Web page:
A CHANCE.

 

I want a situation as a shepherd, be it known,

On a comfortable station--not too far from town;

The country must be timberless, the waters full of game,

(For I like a little shooting), and the blacks extremely tame.

For fifty pounds a year with a stranger I shall strive,

But I wouldn't mind engaging with a friend at forty-five;

 I'll only take a slender flock,--a hundred ewes or rams,--

 And cannot treat with any man who basely counts his lambs.

 

My ration must be varied with poultry, soup, and fish, 

And to my table carried at whatever time I wish:

Then--if the tea is gunpowder1, the water filter'd clear,

And the sugar English loaf--why, I'll dispense with bottled beer.

My hut must be of weather-boards, and kept in good repair,--

I must decline the task myself of patching here and there;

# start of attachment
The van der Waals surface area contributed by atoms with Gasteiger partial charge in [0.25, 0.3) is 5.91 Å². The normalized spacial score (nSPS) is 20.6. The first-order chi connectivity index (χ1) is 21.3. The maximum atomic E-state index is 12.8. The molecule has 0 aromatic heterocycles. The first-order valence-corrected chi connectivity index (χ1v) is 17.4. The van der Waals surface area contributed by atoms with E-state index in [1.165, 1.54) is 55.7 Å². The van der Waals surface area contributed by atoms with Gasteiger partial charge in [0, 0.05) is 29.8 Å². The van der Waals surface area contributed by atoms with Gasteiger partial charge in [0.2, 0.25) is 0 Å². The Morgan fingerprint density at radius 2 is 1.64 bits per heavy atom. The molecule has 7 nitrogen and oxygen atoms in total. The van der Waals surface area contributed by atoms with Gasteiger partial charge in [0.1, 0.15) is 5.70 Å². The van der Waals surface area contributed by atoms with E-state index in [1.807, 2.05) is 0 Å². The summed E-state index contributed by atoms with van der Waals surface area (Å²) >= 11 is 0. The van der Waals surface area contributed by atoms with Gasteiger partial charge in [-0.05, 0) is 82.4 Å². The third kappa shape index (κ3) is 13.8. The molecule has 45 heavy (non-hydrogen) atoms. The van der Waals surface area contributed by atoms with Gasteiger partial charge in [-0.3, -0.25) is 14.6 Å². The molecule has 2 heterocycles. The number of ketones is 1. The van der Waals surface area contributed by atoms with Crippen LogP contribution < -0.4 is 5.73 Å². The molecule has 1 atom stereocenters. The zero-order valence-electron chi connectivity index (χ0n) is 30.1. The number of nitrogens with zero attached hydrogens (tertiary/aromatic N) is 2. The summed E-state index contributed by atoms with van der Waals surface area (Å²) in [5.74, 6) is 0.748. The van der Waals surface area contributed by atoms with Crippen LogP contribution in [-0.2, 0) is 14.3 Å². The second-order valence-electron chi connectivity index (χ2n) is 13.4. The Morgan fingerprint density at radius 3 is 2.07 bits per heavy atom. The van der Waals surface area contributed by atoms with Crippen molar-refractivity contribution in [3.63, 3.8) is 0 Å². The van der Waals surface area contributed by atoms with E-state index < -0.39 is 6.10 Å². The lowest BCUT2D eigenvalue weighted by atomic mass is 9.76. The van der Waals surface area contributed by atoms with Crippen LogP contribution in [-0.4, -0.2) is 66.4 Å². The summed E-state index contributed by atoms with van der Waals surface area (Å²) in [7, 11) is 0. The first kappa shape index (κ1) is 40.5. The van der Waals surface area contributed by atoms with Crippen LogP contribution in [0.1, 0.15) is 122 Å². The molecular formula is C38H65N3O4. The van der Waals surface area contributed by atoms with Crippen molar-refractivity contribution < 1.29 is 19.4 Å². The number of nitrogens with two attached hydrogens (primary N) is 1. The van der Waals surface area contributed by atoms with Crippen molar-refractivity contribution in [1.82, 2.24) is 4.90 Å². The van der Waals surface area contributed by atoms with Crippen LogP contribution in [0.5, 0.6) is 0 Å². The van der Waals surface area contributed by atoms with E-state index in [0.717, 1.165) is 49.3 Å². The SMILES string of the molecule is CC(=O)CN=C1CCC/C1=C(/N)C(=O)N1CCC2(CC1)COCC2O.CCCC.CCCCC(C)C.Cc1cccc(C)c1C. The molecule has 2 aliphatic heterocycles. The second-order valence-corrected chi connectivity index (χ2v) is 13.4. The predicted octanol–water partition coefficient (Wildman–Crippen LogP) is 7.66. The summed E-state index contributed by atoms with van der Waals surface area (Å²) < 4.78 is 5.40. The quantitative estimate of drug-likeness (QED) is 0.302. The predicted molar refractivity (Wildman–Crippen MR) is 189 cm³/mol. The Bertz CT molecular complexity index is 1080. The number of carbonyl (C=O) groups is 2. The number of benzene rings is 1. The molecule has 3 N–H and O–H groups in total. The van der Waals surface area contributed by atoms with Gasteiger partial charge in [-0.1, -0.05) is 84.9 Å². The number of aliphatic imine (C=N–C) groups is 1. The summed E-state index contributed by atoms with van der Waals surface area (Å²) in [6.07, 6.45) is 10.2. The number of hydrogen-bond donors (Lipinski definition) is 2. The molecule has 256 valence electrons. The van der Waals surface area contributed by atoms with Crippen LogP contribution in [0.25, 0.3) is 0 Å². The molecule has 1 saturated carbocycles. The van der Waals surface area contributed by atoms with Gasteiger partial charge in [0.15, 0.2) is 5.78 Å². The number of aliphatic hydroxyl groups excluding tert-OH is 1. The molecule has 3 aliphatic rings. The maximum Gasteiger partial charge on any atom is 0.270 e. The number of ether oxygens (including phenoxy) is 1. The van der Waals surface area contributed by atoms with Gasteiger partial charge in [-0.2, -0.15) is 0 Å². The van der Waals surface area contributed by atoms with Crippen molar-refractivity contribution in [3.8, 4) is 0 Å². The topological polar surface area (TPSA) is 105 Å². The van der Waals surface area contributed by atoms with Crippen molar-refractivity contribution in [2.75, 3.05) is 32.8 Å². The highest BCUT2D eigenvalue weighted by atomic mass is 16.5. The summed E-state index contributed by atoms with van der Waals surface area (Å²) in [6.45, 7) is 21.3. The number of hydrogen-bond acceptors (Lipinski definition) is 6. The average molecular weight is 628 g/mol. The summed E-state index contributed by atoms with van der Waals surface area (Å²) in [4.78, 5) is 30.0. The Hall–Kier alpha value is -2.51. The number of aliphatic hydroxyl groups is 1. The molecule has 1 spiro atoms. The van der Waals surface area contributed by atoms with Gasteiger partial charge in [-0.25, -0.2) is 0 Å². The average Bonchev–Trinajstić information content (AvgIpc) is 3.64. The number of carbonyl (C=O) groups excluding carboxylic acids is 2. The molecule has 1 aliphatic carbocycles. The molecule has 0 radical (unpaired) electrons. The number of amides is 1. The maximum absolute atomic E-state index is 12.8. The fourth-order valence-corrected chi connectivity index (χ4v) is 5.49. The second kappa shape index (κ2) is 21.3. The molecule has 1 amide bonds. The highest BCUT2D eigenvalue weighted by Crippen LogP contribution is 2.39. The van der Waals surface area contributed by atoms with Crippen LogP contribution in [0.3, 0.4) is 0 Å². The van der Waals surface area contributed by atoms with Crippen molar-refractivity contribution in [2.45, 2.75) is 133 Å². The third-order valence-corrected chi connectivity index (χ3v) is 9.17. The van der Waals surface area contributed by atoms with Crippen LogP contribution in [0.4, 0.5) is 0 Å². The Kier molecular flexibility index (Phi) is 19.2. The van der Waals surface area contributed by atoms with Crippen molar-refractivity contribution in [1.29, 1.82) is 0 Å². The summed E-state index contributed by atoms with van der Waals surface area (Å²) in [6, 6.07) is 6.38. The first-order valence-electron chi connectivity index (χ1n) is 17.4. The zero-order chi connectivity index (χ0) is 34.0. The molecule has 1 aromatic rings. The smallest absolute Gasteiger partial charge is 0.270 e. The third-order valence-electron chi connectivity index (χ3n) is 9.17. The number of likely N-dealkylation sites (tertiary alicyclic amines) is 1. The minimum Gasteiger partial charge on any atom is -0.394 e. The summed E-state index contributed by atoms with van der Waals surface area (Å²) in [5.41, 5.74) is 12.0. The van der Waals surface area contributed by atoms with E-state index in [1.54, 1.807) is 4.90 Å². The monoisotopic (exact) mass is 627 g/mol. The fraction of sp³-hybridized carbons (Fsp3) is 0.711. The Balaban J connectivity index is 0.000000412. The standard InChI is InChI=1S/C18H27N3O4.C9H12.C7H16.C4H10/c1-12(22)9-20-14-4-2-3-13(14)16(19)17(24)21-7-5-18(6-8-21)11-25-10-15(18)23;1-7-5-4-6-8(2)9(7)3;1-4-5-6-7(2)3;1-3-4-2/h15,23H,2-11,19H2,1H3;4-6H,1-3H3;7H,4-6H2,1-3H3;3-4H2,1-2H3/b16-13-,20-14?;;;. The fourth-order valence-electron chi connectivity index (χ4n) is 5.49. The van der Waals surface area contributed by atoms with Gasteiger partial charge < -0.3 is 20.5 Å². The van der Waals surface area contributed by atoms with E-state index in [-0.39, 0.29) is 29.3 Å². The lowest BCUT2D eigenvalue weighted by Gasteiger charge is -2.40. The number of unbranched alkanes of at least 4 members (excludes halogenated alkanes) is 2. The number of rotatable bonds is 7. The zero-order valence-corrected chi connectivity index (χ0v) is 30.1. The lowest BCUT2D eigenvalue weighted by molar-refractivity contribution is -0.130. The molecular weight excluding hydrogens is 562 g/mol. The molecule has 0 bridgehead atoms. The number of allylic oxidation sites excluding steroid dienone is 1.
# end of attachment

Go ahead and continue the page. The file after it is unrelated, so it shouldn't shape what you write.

For when a man brings home his flock, 'twould be a sorry joke

To waste the time that Providence intended for a smoke.

 

I can't suppose a civilised employer will neglect

Those moderate indulgencies we shepherds now expect;

A glass of decent claret, a cigar, a saddle horse,

And olives with my wine, are indispensable, of course.

I don't think I'll engage at first for longer than a week,-

By that time I shall know if it’s the pleasant berth I seek.

All letters (duly paid) must be address'd to "Modesty"-

At home at the "Victoria" from two o'clock to three.          

                                        Moreton Bay Courier  30/10/47, -3

 

Click here for the next poem from the early days of the Moreton Bay Courier. 

 

1 'Gunpowder' is a form of rolled up tea popular in the 1800s.